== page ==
Thanksgiving came and went. The Christmas decorations are up and making the house annoyingly festive. Now it’s time to take a deep breath and prepare for the chaos that comes before the next long holiday. Not sure why, but it always seems like early December has the most deadlines.
First up- The Troutlook might be expanding. Penn State offers a pretty lucrative deal where undergraduates can apply for a semester-long research fellowship. It starts with a small research proposal - background information, proposed methods, significance of results, etc.- that offers a nice introduction to what the “professionals” have to do when trying to convince a granting agency to give us money. If funded, the student gets paid about $1,700 and gets three academic credits to conduct research during the semester. It’s a really great gig.
This semester I’ve had several undergraduates approach me about opportunities to volunteer in the field or help analyze data (lesson one: volunteering with a grad student is a great way to get experience and put your foot in the door). Penn State has a fairly small fisheries program, and so one goal I have anytime a student joins me is to give them career advice and answer questions they have about jobs and grad school (lesson two: volunteer for everything, you’ll always learn something). I had two students in particular that stuck with me despite me ignoring their many, many attempts to volunteer (lesson three: persistence- One of my favorite quotes that summarizes grad school is “I have no special skills, I am only unreasonably persistent”). I started working with them around the same time I heard about Penn State’s fellowship program, and it made perfect sense for both of them to submit a fellowship proposal. Those are due this week, and I’m optimistic that we may be adding some undergraduates to the team. Fingers crossed!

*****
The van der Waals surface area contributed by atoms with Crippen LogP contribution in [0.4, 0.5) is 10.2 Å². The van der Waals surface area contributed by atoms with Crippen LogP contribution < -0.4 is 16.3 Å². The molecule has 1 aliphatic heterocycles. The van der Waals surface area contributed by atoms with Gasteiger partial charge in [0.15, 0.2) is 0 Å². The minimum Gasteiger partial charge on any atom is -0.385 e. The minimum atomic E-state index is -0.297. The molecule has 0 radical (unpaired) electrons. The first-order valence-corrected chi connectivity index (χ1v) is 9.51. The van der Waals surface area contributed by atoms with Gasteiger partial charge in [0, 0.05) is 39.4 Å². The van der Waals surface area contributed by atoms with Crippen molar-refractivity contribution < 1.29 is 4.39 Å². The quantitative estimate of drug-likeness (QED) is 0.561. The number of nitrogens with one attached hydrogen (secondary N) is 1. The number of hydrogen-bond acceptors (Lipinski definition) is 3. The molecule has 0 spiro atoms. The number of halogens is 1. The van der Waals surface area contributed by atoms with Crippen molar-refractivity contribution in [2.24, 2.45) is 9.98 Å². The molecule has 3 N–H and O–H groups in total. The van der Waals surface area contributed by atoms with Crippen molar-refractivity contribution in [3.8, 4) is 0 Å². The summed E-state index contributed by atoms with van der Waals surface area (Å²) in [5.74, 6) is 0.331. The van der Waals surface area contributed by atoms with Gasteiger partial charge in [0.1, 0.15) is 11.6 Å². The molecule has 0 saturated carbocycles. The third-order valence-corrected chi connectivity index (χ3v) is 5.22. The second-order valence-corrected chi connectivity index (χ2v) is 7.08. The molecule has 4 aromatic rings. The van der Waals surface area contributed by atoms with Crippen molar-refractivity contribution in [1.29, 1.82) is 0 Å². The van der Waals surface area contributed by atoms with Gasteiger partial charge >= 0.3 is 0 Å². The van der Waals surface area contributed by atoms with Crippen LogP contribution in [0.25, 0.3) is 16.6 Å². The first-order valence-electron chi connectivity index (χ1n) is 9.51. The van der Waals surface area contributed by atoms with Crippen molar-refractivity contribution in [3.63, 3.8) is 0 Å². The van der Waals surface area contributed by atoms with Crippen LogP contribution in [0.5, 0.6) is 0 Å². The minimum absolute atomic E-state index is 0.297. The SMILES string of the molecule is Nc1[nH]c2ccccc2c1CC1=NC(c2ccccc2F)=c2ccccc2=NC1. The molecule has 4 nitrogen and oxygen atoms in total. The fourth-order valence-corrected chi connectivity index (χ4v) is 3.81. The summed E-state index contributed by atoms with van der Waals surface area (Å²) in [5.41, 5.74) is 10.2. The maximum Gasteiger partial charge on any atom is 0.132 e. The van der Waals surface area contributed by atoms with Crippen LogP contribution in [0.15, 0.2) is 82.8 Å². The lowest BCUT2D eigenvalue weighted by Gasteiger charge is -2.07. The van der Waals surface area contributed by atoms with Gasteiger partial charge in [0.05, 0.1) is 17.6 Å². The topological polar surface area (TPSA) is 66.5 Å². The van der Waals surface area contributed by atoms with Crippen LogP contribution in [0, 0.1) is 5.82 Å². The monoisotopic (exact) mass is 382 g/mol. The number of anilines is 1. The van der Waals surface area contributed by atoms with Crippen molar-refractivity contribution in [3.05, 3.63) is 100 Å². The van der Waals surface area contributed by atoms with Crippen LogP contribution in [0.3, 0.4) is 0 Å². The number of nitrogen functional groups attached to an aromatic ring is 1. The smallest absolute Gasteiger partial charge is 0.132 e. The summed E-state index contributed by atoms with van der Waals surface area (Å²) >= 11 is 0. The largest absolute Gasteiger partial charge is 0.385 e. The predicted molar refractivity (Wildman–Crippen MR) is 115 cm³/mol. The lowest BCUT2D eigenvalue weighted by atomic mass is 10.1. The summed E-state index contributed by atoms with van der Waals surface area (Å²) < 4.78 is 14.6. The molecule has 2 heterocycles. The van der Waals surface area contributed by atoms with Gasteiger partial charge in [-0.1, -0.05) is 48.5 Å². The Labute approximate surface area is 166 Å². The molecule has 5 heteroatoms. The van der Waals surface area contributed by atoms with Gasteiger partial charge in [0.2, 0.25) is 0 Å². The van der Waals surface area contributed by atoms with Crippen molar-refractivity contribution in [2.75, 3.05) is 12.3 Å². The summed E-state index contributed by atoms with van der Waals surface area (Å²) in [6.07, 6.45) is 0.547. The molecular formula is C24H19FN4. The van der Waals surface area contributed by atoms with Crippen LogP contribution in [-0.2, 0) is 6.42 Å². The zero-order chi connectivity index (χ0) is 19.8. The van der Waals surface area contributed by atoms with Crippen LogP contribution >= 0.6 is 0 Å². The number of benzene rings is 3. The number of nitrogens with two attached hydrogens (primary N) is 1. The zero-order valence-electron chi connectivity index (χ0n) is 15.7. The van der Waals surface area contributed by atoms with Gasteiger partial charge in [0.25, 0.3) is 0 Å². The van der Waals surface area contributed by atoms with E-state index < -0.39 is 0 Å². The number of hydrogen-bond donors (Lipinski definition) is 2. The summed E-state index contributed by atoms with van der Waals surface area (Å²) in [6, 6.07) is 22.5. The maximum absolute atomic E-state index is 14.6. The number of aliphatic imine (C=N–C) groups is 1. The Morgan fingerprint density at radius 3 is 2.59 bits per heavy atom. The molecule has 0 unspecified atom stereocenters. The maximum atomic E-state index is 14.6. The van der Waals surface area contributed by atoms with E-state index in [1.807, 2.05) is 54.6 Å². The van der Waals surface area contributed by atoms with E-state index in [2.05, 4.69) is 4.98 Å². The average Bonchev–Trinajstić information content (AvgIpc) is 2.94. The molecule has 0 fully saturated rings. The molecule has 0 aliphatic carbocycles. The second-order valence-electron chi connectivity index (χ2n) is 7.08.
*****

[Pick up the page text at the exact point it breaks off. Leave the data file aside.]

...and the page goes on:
I spent some time this week editing the first draft of their proposals. Of course both proposals are for research related to brook trout and climate change, and the proposal guidelines have tight word restrictions. When pressed with word limits, a great strategy is to floor the reader with a quick statistic that paints a harrowing picture about your subject at hand. No fancy numbers, no long descriptions, no background of fish required. I found it in a paper that Seth Wenger and his colleagues wrote in 2011:
Nearly 80% of brook trout habitat will be lost to climate change.
Why so high? Yes, stream temperatures are rising above brook trout thermal tolerance. We all knew that. But, that’s not the only aspect of climate change that will affect brook trout. We spend so much time focusing on temperature that we often forget about other aspects of climate. For example, more rain and less snow will lead to increased winter stream flows. For fall-spawning brook trout, higher flows during winter will results in decreased egg survival and accelerate population loss. The negative effects of increased stream temperatures and higher winter flows may also be accelerated were there are multiple trout species, such and brook and brown, that are competing for the same resource, or increased watershed development that may degrade habitat or fragment populations.